“It’s a logical direction for Golf in Schools because it follows from their CN Future Links Learn to Play program, which we run at the golf club,” says Desjardins. “Parents are amazed at the results of that program. They really appreciate the fact that current golf programming through Golf Canada teaches so much more than just golf skill. Participants learn relaxation and visualization skills, goal setting and etiquette, which is really proper behaviour in groups, and, of course, honesty and integrity.
“I am finding that after people get an introduction to golf and the parents hear about the programming, they really enter their kids (into the Learn to Golf program) more for the social development aspect than the golf development,” he adds. “I also hear every year what a blessing it has been and how much their child has opened up since entering in the program.”
Desjardins says that a lot of their discussions and topics are about the values that golf instills, and that’s actually how he markets the junior program.
“I don’t market it as come play golf, I market it as get your kid involved in golf so that they’re building relationships and are exposed in a social network so that they’re not stuck at a computer,” he explains.
South of the border, The First Tee, a youth development program founded and funded by multiple U.S. golf organizations, has been introducing golf and all its merits to elementary school phys-ed students through its National School Program since 2004. Its mission: “to impact the lives of young people by providing educational programs that build character, instill life-enhancing values and promote healthy choices through the game of golf.”
There are signs that the mission is working. According to The First Tee Impact Report, released in 2010, 73 per cent of participants reported high confidence in their ability to do well academically. Further, 82 per cent felt more confident in their social skills with peers, while 57 per cent credited The First Tee for their meeting and greeting skills.
There has also been an added administrative spinoff , with a full two-thirds of physical educators noting they have used the Nine Core Values (see sidebar) in other sports and activities they taught beyond the National School Program.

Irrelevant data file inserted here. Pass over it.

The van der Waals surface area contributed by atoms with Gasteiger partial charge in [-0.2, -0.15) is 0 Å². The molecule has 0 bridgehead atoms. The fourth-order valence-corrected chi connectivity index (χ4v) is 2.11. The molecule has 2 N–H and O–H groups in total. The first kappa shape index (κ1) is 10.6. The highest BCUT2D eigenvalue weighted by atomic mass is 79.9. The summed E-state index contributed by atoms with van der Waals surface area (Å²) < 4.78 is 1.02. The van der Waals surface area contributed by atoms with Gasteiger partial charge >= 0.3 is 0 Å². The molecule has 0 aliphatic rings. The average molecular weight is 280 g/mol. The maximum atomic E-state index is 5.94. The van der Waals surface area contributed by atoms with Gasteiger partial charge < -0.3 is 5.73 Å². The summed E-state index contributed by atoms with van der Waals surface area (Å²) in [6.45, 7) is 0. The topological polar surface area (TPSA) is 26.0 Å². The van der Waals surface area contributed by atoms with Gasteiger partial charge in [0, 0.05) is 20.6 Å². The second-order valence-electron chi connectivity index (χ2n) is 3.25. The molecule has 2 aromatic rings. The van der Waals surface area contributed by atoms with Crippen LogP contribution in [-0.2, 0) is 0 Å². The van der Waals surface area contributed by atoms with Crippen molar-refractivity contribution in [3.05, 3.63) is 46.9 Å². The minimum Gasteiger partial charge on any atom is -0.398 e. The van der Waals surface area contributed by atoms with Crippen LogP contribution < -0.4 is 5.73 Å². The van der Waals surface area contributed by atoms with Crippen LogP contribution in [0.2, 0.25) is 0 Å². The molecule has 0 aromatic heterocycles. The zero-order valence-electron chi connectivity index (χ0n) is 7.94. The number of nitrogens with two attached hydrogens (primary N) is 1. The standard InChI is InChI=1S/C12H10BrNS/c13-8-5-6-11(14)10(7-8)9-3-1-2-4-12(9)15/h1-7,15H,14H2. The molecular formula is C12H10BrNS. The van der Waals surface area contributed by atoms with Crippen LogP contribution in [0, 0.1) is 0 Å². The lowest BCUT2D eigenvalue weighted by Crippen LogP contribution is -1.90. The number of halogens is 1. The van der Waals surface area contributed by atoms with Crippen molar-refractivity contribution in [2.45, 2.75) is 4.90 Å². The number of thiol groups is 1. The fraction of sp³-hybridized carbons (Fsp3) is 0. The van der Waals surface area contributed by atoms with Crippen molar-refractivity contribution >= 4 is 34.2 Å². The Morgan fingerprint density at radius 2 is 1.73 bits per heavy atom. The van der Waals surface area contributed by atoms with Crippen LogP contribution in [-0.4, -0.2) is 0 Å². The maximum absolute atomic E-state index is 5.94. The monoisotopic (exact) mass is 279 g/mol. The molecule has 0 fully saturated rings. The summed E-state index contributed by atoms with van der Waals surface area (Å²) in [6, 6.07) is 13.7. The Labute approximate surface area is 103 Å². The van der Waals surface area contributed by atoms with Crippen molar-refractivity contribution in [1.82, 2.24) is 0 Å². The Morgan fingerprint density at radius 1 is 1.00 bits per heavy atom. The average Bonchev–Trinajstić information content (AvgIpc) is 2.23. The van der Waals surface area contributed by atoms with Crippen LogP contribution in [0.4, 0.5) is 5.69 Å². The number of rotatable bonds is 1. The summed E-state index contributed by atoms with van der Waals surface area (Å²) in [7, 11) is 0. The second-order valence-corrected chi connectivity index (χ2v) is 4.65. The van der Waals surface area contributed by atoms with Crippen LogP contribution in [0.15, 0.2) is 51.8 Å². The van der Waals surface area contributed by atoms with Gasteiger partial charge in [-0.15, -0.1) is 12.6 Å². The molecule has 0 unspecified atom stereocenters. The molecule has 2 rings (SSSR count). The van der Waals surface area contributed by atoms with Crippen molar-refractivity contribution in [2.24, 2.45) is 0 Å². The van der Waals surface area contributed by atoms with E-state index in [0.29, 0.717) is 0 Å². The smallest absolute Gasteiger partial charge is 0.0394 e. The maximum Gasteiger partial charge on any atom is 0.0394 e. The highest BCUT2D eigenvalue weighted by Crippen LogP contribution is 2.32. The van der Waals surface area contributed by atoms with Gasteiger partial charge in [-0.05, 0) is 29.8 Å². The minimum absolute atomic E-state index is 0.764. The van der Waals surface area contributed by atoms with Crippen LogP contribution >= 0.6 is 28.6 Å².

Alberta Golf Association Youth Development Manager Tyler McConachy is among those in the trenches looking forward to the added dimension of the curriculum.
“Golf is a unique game that allows you to put trust in other competitors and vice versa, and to create sportsmanship, honesty and integrity,” he says. “Growing up, you appreciate that the only person you’re cheating is yourself. This (addition to the curriculum) will give us a great opportunity to go back to the schools we’ve previously visited and go over things with them, including the rules of golf—what you should and shouldn’t do—similar to those elements already being employed in the CN Future Links Learn to Play program, where the pros spend time with each kid and show them the importance of keeping the correct score, being honest and helping fellow players if you see them struggling.
“These are the sorts of virtues that transcend all through life,” McConachy concludes. “It’s one of our objectives as instructors—not just to turn out good golfers, but good people.”
Learning to be a better person
This article was originally published in the September 2015 edition of Golf Canada Magazine. To view the full magazine, click the image to the left.